Still Missing: Beauty Absent Social Life, is an exhibition of paintings which explores the sense of isolation or disconnectedness that has come to define the modern era. The works in the exhibition address the longing for more fulfilling social relations and its relationship to beauty as an expression of hope or desire. Still Missing includes nine emerging and established artists from the U.S. and Germany who work in figurative and abstract traditions and is curated by Tom Huhn, chair of the Art History Department at SVA.
“One of the most compelling things about the works in the exhibition is the ambivalence each has toward its own beauty,” said Huhn. “Beauty is one of the most fertile grounds of contemporary art-making because it brings to light the complicities and complexities of our desire for society.”
Still Missing takes its cue from painting’s centuries-old concern with absence. Historically, painting has been an attempt to make present that which is no longer there – whether the buffalo outlined in a cave painting, objects captured in a still life or the sitter for a portrait. The exhibition addresses a number of questions pertinent to painting today and in particular the question of what kind of society contemporary art depicts as desirable. For all the recent discussion of absence among theorists and philosophers, how have contemporary artists given visual appearance to social longing? What might an absent society look like?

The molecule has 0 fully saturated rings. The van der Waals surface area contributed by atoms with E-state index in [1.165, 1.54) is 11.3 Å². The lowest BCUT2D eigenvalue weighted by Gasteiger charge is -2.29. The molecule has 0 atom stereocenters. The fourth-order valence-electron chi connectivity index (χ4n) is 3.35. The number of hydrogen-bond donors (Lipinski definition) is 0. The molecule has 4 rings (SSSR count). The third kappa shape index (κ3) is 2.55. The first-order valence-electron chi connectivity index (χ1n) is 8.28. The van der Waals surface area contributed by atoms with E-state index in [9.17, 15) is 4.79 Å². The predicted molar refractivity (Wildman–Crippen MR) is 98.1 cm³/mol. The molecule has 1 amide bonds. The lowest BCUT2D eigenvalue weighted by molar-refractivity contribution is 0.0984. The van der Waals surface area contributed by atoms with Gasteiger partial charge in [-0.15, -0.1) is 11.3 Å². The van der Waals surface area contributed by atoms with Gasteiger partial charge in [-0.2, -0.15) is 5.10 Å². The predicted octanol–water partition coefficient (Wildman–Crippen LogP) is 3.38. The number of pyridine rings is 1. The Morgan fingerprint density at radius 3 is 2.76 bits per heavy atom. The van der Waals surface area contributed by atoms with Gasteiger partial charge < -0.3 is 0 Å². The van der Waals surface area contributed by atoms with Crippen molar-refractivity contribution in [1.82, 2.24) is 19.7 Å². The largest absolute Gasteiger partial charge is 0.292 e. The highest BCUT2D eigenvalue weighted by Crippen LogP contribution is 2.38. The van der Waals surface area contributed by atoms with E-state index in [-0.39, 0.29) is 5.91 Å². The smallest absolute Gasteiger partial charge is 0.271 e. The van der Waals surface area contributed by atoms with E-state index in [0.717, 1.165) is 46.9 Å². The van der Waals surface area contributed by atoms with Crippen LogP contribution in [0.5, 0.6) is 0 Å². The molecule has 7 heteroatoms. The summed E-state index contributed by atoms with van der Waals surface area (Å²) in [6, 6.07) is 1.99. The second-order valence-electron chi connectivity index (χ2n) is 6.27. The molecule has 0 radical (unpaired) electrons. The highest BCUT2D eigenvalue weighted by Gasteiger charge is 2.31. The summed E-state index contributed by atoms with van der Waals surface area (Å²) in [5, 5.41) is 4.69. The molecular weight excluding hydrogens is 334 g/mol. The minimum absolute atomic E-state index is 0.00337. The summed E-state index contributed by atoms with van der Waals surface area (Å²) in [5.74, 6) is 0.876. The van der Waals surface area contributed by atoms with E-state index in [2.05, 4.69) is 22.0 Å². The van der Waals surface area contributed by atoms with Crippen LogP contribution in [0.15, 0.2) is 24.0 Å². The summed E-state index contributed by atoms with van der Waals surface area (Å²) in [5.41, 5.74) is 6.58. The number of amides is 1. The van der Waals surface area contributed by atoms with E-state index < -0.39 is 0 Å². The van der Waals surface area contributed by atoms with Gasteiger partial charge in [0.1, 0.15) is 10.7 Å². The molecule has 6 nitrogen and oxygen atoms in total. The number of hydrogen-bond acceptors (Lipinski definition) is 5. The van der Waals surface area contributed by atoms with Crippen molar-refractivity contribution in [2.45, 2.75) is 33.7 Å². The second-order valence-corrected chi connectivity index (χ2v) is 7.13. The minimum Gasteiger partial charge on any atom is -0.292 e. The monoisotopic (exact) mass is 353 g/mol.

Still Missing: Beauty Absent Social Life Panel Discussion
A panel discussion, in conjunction with the exhibition at the Visual Arts Museum, moderated by SVA faculty member and Art in America Senior Editor Raphael Rubinstein.
Thursday, September 21, 7pm Amphitheater, 209 East 23 Street, 3rd floor